Additionally, technology that could previously only be accessed by large corporations is now widely available. Various digital provisions can now be used on an ‘as a service’ basis and resources needed to realise ambitious projects can now be accessed affordably.
In short, decision-makers should not assume that a proposed project should be classed as a ‘moonshot’ without due consideration. Comprehensively determining what knowledge and elements are required, as well as potential means of accessing them can reframe even the most unviable of plans.
Minimising moonshot risks
No IT project is entirely devoid of risk. Technology changes with such frequency that even those that have been meticulously planned can become less effective within a short space of time. Careful consideration, though, can result in the prioritisation of alterations to infrastructure that not only enable project fulfilment but also broader organisational improvements.
Enhancing existing data networks is typically key to projects that require organisations to use virtual services such as the Cloud or software as a service (SaaS). More robust networks also deliver greater productivity by reducing downtime and allowing employees to access online resources more expeditiously. Cyber security measures may also need to be made more robust, and doing so will improve internal resources’ response times. Moving software portfolios online can bring about considerable savings whilst simultaneously enabling digital working practices. Offsetting risk by developing tech that will also help you improve day-to-day operations is a potent means of minimising the risk associated with ambitious projects.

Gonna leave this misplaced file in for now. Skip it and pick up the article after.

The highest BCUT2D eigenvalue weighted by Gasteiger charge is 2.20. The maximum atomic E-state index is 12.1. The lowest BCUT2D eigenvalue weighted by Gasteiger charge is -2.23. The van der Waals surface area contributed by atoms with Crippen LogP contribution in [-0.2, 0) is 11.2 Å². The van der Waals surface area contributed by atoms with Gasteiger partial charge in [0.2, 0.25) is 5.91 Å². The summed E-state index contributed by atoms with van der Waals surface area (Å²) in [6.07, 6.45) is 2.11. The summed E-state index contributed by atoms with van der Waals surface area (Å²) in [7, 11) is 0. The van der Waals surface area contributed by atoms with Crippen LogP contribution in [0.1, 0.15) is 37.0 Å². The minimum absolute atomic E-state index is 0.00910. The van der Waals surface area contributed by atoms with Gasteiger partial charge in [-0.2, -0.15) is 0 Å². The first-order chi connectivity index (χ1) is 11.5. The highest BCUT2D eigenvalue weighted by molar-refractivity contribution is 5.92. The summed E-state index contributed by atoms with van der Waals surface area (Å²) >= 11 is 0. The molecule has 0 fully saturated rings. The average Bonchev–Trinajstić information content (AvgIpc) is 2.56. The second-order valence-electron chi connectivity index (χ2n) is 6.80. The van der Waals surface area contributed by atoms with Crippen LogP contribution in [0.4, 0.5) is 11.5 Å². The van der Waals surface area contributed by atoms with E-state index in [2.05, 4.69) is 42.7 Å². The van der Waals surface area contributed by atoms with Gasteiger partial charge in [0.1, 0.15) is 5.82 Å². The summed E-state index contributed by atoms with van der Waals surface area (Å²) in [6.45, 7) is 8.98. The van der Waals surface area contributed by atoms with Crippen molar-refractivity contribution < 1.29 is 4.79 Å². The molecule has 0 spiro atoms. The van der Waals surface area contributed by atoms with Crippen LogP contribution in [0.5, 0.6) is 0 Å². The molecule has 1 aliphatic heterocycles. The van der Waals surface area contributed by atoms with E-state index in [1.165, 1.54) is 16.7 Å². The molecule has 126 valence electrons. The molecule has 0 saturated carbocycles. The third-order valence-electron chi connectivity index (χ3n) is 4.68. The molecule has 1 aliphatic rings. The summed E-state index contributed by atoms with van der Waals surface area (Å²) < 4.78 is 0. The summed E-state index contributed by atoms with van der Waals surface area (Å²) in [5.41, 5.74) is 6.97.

Implementing an ambitious project is likely to present considerable challenges. This, however, does not mean that it should be classed as a ‘moonshot’ or that the project cannot be realised. Often, prospective projects are rejected without due consideration and opportunities are missed. Before dismissing ideas as impracticable, decision-makers should consider a number of factors. In particular, they should consider what external support is available to their organisation. Doing so often leads decision-makers to conclude that what they had originally classed as ‘moonshots’ are actually far more viable than they first suspected.
Finally, in the event that an idea can be classed as a ‘moonshot’, leaders need to be mindful of their aversion to risk. A project that is difficult to realise but capable of delivering considerable improvement is worth consideration. Instead of rejecting complex ideas, stakeholders need to adjust their approach. Projects with high potential should be subject to more rigorous analysis, costings, etc. and comprehensive implementation plans should be created for them. Such analyses will aid the determination of which projects are worthy of risk and those that are not.
ROCK’s IT project management services help organisations successfully implement technological change. We minimise the risk associated with large-scale IT projects, providing our clients with technological expertise and partnership. Contact ROCK to find out more about our implementation services today.